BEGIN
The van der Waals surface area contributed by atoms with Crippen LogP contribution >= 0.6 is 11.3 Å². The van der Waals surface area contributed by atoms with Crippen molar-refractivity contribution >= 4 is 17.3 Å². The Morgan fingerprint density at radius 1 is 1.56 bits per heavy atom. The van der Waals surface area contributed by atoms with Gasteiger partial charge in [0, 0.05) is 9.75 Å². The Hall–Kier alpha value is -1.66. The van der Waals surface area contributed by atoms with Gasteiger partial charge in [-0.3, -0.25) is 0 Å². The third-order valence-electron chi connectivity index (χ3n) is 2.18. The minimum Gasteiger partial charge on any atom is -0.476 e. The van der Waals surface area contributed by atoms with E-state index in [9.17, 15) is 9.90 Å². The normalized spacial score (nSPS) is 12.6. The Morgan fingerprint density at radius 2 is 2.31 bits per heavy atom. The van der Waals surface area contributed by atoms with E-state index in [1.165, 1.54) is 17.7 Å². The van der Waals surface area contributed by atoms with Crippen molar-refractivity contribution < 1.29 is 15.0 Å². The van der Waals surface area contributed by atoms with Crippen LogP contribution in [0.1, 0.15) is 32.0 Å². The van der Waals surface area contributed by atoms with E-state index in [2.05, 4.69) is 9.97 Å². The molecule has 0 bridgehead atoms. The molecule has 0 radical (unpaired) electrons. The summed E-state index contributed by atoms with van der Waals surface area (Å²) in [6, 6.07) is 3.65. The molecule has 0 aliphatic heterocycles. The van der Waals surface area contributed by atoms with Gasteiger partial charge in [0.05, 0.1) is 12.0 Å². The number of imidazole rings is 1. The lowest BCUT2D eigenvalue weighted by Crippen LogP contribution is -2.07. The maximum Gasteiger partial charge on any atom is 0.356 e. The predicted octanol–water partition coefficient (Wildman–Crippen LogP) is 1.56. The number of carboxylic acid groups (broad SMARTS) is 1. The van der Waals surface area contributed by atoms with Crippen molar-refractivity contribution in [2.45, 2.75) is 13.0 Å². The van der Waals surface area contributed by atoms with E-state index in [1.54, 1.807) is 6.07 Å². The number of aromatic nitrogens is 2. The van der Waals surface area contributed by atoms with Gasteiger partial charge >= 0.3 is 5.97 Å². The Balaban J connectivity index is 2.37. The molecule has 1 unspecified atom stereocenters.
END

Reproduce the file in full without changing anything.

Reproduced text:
The van der Waals surface area contributed by atoms with Crippen LogP contribution >= 0.6 is 11.3 Å². The van der Waals surface area contributed by atoms with Crippen molar-refractivity contribution >= 4 is 17.3 Å². The Morgan fingerprint density at radius 1 is 1.56 bits per heavy atom. The van der Waals surface area contributed by atoms with Gasteiger partial charge in [0, 0.05) is 9.75 Å². The Hall–Kier alpha value is -1.66. The van der Waals surface area contributed by atoms with Gasteiger partial charge in [-0.3, -0.25) is 0 Å². The third-order valence-electron chi connectivity index (χ3n) is 2.18. The minimum Gasteiger partial charge on any atom is -0.476 e. The van der Waals surface area contributed by atoms with E-state index in [9.17, 15) is 9.90 Å². The normalized spacial score (nSPS) is 12.6. The Morgan fingerprint density at radius 2 is 2.31 bits per heavy atom. The van der Waals surface area contributed by atoms with E-state index in [1.165, 1.54) is 17.7 Å². The van der Waals surface area contributed by atoms with Crippen molar-refractivity contribution < 1.29 is 15.0 Å². The van der Waals surface area contributed by atoms with Crippen LogP contribution in [0.1, 0.15) is 32.0 Å². The van der Waals surface area contributed by atoms with E-state index in [2.05, 4.69) is 9.97 Å². The molecule has 0 bridgehead atoms. The molecule has 0 radical (unpaired) electrons. The summed E-state index contributed by atoms with van der Waals surface area (Å²) in [6, 6.07) is 3.65. The molecule has 0 aliphatic heterocycles. The van der Waals surface area contributed by atoms with Gasteiger partial charge in [0.05, 0.1) is 12.0 Å². The number of imidazole rings is 1. The lowest BCUT2D eigenvalue weighted by Crippen LogP contribution is -2.07. The maximum Gasteiger partial charge on any atom is 0.356 e. The predicted octanol–water partition coefficient (Wildman–Crippen LogP) is 1.56. The number of carboxylic acid groups (broad SMARTS) is 1. The van der Waals surface area contributed by atoms with Crippen molar-refractivity contribution in [2.45, 2.75) is 13.0 Å². The van der Waals surface area contributed by atoms with E-state index in [1.54, 1.807) is 6.07 Å². The number of aromatic nitrogens is 2. The van der Waals surface area contributed by atoms with Gasteiger partial charge >= 0.3 is 5.97 Å². The Balaban J connectivity index is 2.37. The molecule has 1 unspecified atom stereocenters.